United Adds Shopping Service On Most Domestic Flights United Airlines has added a new feature to its domestic fleet: allowing passengers to order products from 13 companies by telephone. Some items can be delivered as soon as an aircraft lands. The service, called High Street Emporium, could double orders to Phoenix-based Skymall Inc., which supplies the catalogue, within several months, said Jan Redding, marketing director for the privately held company.
Shop-At-Home Program Fails To Show And Tell It seemed an irresistible idea: a television show combining the fevered allure of the home-shopping craze with the proven appeal of the traditional talk-show format. If it caught on, the thinking went, it could be the most profitable use of the public airwaves ever contrived. That was what Lorimar-Telepictures, the giant independent television studio that produces Dallas, Max Headroom and a half-dozen other network shows, had in mind in January when it began ValueTelevision. The one-hour syndicated program, starring Alex Trebek and Meredith MacRae, was sold to 72 stations across the country. Apparently, shopping is not a spectator sport. ValueTelevision has been a ratings disaster, prompting a drastic format overhaul and a change in hosts and producer.
A Boldface Name Invites Others To Blog With HerGet ready for the next level in the blogosphere. Arianna Huffington, the columnist and onetime candidate for governor of California, is about to move blogging from the realm of the anonymous individual to the realm of the celebrity collective. She has lined up more than 250 of what she calls "the most creative minds" in the country to write a group blog that will range over topics from politics and entertainment to sports and religion. * * * While many of the bloggers are on the left of the political spectrum, some conservatives have also signed on, among them Tony Blankley, editorial page editor of The Washington Times, and David Frum, the writer who coined the phrase "axis of evil" when he was a speechwriter for President Bush. In a solicitation letter to hundreds of people in her eclectic Rolodex, Ms. Huffington said the site "won't be left wing or right wing; indeed, it will punch holes in that very stale way of looking at the world."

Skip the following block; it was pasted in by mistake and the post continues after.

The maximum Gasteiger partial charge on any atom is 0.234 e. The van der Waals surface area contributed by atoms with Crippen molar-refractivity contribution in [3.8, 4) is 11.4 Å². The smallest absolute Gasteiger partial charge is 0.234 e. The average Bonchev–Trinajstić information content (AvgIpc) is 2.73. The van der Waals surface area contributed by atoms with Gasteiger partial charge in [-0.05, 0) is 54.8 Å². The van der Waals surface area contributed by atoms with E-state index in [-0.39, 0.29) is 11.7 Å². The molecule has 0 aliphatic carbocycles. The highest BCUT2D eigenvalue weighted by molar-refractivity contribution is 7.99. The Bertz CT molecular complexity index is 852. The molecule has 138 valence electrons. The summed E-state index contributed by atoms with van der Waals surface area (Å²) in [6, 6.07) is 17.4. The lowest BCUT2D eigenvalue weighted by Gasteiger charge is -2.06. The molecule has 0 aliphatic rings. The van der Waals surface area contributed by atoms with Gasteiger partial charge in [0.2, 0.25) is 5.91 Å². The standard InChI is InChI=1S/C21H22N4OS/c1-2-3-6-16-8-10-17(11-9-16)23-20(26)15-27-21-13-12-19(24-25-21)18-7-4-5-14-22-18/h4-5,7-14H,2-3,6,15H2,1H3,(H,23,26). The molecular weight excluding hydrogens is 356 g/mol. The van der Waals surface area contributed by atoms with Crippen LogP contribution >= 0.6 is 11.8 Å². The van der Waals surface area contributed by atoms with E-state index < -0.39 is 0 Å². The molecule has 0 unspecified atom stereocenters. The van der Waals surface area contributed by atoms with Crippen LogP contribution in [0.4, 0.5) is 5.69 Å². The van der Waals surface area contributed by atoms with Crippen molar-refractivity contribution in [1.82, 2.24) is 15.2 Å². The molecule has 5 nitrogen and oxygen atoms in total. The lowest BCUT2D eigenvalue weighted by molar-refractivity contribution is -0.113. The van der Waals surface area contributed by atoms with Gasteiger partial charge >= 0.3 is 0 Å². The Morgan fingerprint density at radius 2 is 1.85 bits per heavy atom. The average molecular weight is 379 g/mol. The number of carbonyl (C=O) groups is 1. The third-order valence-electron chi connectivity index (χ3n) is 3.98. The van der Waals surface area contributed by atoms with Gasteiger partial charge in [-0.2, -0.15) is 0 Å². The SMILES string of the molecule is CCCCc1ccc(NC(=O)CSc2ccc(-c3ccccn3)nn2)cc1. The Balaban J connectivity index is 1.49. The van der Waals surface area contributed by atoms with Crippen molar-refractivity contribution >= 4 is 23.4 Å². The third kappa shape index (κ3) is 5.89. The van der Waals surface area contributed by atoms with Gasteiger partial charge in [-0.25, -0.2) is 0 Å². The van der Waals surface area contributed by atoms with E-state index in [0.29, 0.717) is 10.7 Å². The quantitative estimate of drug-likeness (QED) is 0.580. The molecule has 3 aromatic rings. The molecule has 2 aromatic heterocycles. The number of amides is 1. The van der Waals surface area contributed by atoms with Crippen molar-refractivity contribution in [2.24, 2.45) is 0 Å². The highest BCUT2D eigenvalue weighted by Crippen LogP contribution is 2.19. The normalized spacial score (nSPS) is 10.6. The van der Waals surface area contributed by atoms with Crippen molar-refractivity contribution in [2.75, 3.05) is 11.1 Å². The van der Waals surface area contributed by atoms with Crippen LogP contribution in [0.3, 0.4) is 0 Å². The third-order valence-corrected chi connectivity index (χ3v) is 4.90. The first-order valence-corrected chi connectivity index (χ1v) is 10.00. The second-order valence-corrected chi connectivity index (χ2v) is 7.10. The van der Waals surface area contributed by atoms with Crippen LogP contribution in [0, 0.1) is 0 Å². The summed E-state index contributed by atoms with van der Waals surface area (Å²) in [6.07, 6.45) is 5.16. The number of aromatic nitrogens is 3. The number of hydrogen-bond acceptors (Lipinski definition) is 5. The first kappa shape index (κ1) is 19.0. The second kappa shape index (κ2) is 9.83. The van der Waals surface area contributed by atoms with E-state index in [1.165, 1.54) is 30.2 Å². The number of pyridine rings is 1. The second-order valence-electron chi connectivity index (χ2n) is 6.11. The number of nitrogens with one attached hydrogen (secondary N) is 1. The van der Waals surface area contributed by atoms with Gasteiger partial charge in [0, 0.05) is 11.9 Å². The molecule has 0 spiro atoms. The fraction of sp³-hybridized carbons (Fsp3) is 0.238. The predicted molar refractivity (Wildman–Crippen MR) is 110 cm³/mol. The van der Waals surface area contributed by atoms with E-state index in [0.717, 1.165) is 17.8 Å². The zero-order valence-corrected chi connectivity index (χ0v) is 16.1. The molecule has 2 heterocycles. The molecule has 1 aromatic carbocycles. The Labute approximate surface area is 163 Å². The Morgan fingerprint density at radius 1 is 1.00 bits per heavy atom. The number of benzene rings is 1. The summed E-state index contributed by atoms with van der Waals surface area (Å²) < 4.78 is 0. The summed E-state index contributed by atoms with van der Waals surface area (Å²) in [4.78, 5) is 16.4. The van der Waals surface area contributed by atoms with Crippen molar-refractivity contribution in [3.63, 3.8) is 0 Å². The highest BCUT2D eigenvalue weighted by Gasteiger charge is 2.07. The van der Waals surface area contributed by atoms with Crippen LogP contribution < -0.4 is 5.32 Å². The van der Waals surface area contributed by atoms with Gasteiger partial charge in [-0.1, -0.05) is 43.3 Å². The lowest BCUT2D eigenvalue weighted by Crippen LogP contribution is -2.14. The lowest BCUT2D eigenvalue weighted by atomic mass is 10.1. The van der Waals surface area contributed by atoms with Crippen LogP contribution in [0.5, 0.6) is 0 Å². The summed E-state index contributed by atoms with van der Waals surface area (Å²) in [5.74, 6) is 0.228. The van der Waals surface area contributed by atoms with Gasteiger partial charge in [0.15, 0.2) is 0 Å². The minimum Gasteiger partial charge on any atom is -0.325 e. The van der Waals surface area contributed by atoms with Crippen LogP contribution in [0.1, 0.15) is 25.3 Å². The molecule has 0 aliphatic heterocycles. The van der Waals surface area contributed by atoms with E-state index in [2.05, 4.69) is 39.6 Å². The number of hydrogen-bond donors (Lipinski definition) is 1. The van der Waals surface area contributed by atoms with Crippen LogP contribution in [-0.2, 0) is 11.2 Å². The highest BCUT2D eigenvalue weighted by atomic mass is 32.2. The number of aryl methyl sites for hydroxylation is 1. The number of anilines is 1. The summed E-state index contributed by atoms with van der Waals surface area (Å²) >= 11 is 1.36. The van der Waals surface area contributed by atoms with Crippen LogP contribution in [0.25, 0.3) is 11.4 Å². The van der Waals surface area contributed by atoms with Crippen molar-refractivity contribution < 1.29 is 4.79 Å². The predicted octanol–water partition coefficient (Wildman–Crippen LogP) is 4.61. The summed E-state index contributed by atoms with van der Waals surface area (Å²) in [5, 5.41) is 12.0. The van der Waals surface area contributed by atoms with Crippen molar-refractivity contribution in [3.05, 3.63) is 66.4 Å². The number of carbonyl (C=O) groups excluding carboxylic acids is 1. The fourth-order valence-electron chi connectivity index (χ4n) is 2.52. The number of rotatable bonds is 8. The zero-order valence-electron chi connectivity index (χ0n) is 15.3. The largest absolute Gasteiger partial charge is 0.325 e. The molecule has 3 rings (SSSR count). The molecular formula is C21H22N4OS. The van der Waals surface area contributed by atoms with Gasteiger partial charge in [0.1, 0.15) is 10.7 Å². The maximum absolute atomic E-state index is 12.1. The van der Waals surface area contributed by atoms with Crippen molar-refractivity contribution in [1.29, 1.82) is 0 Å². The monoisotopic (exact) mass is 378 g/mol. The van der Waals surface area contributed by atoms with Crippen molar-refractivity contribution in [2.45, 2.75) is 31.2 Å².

From Previous Installments...
20-Year-Old Singer Is Bright New Face At Gerde's Club Resembling a cross between a choir boy and a beatnik, Mr. Dylan has a cherubic look and a mop of tousled hair he partly covers with a Huck Finn black corduroy cap. His clothes may need a bit of tailoring, but when he works his guitar, harmonica or piano and composes new songs faster than he can remember them, there is no doubt that he is bursting at the seams with talent. * * * But if not for every taste, his music-making has the mark of originality and inspiration, all the more noteworthy for his youth. Mr. Dylan is vague about his antecedents and birthplace, but it matters less where he has been than where he is going, and that would seem to be straight up.
Cyberspace Cutting Edge Seems Pretty DullIt sure was big, whatever it was. More than 65,000 people last week jammed into the Javits Center to attend Internet World, which has become one of the nation's largest trade shows. But unlike other huge industry events, most notably Comdex, there was less sense that any particular development was revolutionary than that it was time to pay attention to make the reality of switches and networks live up to the dreamy prognostications of techno-utopians. * * * * * Many of the 600 exhibitors focused on hardware, software and services of use to those putting together Web sites. Hot categories included programs to serve as hosts for catalogs and take payments for goods and services on line. Several specialized hardware devices were introduced. For example, Cidco, a telephone accessory maker introduced the iPhone, a $500 telephone with a black-and-white screen that can be used for surfing the World Wide Web. And Encanto began selling a $1,000 all-inclusive device that small business can use to be host of their own Web sites.
A Watch That Takes the Hard Time Out of Telling Time Now there's a new toy for the man with a collection of watches. The digital watch, which is operated by a sort of tiny computer, takes all the guess work out of time reading by flashing the hours and minutes in numerals on its face. * * * * * Sales are brisk although the Pulsar is not a thing of beauty compared to many good watches. The watch itself is thick, to accommodate its computer and battery, and weighs about four ounces with its metal strap. Until its "command" button is pressed, it shows nothing but a blank, dark-red face and looks like a dead television screen. But that, presumably, is the fun of owning one. Ask the Pulsar wearer what time it is, and without saying a word, he presses the button and you know it's 9:42.